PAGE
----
Jonathan Monk, Three Ball Total Equilibrium Tank and other problems, 2020. Sketch on paper, courtesy of the artist and Quartz Studio.

Jonathan Monk
Three Ball Total Equilibrium Tank and other problems

Quartz Studio, Turin / Italy

June 15–July 25, 2020
June 15, 2020
Quartz Studio
Via Giulia di Barolo, 18/D
10124 Turin
Italy

T +39 338 429 0085
F +39 011 826 4640
[email protected]

www.quartzstudio.net
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On Monday, June 15, 2020, at 6pm, after a long pause due to the Covid-19 pandemic, Quartz Studio is pleased to present Three Ball Total Equilibrium Tank and other problems, an edition by Jonathan Monk (Leicester, UK, 1969), specifically conceived for the Turin non-profit space. The project for this exhibition, following Poster (Manifesto), made in collaboration with Maurizio Nannucci in 2014, had been pending since the exhibition Cool Your Jets (2016), fruit of a dialogue between Liam Gillick and Jonathan Monk on the topics of soccer and the economy. Now, within the stretched-out time of the health emergency, this idea is finally taking shape, supporting Quartz through the production of ten exhibition editions (+1 AP). Three installations have been created on this occasion, each consisting of seven hexagonal cement tiles replicating the colors of the original Quartz floor cement tiles and three balls made in Germany in 2016, drawing on the technical consulting of Giulia Mainetti from Altofragile Studio, Milan.

"The original project for the exhibition Cool Your Jets"the critic Marco Scotti writes—"came out of a conversation between Jonathan Monk and Liam Gillick, in which the questions posed by Gillick about contemporary sociology were answered by Monk with references from the world of soccer. In Monk’s continuous interactions between conceptual art and autobiography, this sport regularly recurs, starting from his beloved Leicester City Football Club. The artist’s memories and works include the collages, The Little Things Make All the Difference, photos of actions during soccer matches slightly modified to change the position of the ball, Keep Stills, where Letraset letters are superimposed over heads within old photographs—occasionally soccer players—to make up phrases from On Kawara, or Alighiero Boetti’s World Maps rethought through soccer uniforms instead of national flags, and minimal sculptures by Sol LeWitt transformed into functional soccer goals."

Starting from September 2020, Quartz Studio’s exhibition program will feature Henri Chopin (Paris, France, 1922 – Norfolk, UK, 2008) curated by Eva Brioschi; Gernot Wieland (Vienna, Austria, 1968) curated by Zasha Colah; Lihi Tujerman (Tel Aviv, Israel, 1985) curated by Noam Segal; Giovanni Kronenberg (Milan, Italy, 1974); Martina Steckholzer (Vipiteno, Italy, 1974) curated by Lisa Parola and Alice Channel (Oxford, UK, 1977). Quartz Studio is reinventing itself, announcing the creation of a new formula for engaging and collaborating with different figures (curators, art historians, educators, etc.), who have expressed and demonstrated shared intentions in respect to a specific project. Maintaining its nature as a small, independent studio, acting by site-specific projects that can be seen by everybody through its street-facing display window, the space expresses its identity and branches into a series of relationships activated through the exhibition program.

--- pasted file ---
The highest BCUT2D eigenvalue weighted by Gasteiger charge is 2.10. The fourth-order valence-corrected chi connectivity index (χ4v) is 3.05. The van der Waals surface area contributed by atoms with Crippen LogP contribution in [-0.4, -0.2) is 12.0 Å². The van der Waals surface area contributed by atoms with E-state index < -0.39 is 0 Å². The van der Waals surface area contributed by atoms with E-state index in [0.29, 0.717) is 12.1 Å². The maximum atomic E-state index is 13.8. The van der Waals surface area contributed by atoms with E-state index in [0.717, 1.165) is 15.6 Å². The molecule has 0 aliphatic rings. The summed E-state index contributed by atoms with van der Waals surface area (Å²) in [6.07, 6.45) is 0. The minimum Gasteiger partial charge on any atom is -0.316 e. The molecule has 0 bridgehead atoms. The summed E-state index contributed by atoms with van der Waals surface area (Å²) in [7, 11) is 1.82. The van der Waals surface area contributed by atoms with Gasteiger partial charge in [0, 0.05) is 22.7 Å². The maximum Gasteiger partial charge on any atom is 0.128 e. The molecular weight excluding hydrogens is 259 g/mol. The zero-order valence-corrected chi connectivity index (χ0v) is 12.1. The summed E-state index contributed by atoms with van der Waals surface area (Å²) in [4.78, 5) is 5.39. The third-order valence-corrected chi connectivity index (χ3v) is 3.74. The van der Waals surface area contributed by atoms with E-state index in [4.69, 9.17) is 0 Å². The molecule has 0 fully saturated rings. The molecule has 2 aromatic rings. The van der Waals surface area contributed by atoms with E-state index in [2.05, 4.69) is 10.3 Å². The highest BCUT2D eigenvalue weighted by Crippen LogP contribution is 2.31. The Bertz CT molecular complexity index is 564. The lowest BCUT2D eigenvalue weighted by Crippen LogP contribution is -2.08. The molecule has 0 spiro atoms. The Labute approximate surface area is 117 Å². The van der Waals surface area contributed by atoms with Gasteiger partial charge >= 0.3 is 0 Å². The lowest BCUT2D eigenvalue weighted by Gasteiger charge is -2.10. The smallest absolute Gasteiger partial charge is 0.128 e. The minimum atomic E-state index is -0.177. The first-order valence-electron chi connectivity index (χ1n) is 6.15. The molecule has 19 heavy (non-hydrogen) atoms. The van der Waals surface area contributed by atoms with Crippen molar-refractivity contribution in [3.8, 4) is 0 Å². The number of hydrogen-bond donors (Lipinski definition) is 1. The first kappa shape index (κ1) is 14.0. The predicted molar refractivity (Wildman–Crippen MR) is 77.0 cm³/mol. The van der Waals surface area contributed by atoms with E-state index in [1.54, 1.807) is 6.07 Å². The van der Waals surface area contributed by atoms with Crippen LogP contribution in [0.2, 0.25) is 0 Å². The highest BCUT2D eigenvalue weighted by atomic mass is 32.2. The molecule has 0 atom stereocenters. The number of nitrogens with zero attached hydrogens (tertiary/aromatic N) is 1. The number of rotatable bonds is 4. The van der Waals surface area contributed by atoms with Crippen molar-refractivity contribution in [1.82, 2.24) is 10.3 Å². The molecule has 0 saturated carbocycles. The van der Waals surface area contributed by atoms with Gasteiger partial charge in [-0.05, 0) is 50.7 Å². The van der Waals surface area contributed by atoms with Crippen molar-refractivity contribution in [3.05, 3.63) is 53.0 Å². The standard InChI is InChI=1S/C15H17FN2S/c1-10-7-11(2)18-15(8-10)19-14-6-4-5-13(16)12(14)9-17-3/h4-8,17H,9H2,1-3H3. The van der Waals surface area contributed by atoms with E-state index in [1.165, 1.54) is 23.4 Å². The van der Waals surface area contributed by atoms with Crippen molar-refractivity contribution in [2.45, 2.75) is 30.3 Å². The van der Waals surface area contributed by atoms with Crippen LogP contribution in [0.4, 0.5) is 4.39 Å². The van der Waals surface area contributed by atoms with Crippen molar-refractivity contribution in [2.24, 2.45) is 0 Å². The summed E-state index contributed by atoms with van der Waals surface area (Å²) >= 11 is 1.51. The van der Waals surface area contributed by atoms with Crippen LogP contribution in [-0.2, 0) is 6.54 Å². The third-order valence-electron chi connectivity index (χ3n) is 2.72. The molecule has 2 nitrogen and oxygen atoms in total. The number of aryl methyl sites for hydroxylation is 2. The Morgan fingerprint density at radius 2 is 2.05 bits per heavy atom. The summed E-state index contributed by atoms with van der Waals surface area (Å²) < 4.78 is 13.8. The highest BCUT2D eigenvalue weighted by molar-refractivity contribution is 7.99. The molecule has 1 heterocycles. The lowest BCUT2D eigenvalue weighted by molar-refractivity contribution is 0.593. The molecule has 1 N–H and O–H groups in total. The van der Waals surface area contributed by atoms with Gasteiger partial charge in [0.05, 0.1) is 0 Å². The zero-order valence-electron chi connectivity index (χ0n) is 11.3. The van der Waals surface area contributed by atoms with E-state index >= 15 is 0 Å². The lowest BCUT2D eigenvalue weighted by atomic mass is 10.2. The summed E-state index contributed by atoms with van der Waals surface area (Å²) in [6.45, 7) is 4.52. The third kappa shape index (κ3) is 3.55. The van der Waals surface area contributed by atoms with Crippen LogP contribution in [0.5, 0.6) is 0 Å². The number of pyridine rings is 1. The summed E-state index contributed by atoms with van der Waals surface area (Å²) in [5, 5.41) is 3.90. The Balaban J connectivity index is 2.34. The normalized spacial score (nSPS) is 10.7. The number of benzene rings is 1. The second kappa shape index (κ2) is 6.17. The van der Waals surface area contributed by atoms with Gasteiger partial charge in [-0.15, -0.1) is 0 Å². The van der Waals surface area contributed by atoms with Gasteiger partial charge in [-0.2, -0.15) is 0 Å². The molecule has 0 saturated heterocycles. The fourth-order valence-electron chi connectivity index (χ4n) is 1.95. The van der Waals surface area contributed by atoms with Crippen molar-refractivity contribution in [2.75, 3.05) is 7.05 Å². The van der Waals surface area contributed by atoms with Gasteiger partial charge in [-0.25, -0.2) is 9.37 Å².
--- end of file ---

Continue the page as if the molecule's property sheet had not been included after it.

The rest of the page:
Quartz would like to thank all the artists hosted so far, Allora & Calzadilla, Salvatore Arancio, Maurizio Camerani, Sara Enrico, Giuseppe Gabellone, Ryan Gander, Liam Gillick, Isa Melsheimer, Jonathan Monk, Maurizio Nannucci, Jorge Macchi, Adrien Missika, Riccardo Previdi, Andrea Respino, Astrid Svangren, Ola Vasiljeva, Yarisal & Kublitz, and Athena Vida aka Gitte Shafer, the Fondazione Sardi per l'Arte and Lisa Parola for supporting its work in 2018, and all those who have given and continue to give their contribution in various ways to increase the visibility of the space and the communication of its contents, including Elisa Barbero, Veronica Barisan, Eva Brioschi, Franz Bernardelli, Zasha Colah, Gianluigi Ricuperati, Maria Teresa Roberto, Marco Scotti, Noam Segal and Nina Wöhlk.

Jonathan Monk (Leicester, UK, 1969) lives and works in Berlin. Monk received a BFA from Glasgow School of Art in 1991. Solo exhibitions of his work have been organized by Centre for Contemporary Arts in Glasgow (1992 and 1994), Centre d'Art Contemporain in Neuchatel (1997), Museum Kunst Palast in Dusseldorf (2003), Institute of Contemporary Art in London (2005), Kunstverein Hannover (2006), Palais de Tokyo + Musée d'Art Moderne in Paris (2008), and Artpace in San Antonio (2009). His work has also been included in group exhibitions such as Taipei Biennial (2000), Berlin Biennale (2001), Venice Biennale (2003), Whitney Biennial (2006), Prague Biennale (2007), and Panama Biennial (2008). Jonathan Monk is represented by Casey Kaplan, New York (USA); Lisson Gallery, London (UK); Nicolai Wallner, Copenhagen (Denmark); Meyer Riegger, Karlsruhe/Berlin (Germany); Dvir Gallery, Tel Aviv (Israel); Massimo Minini, Brescia (Italy).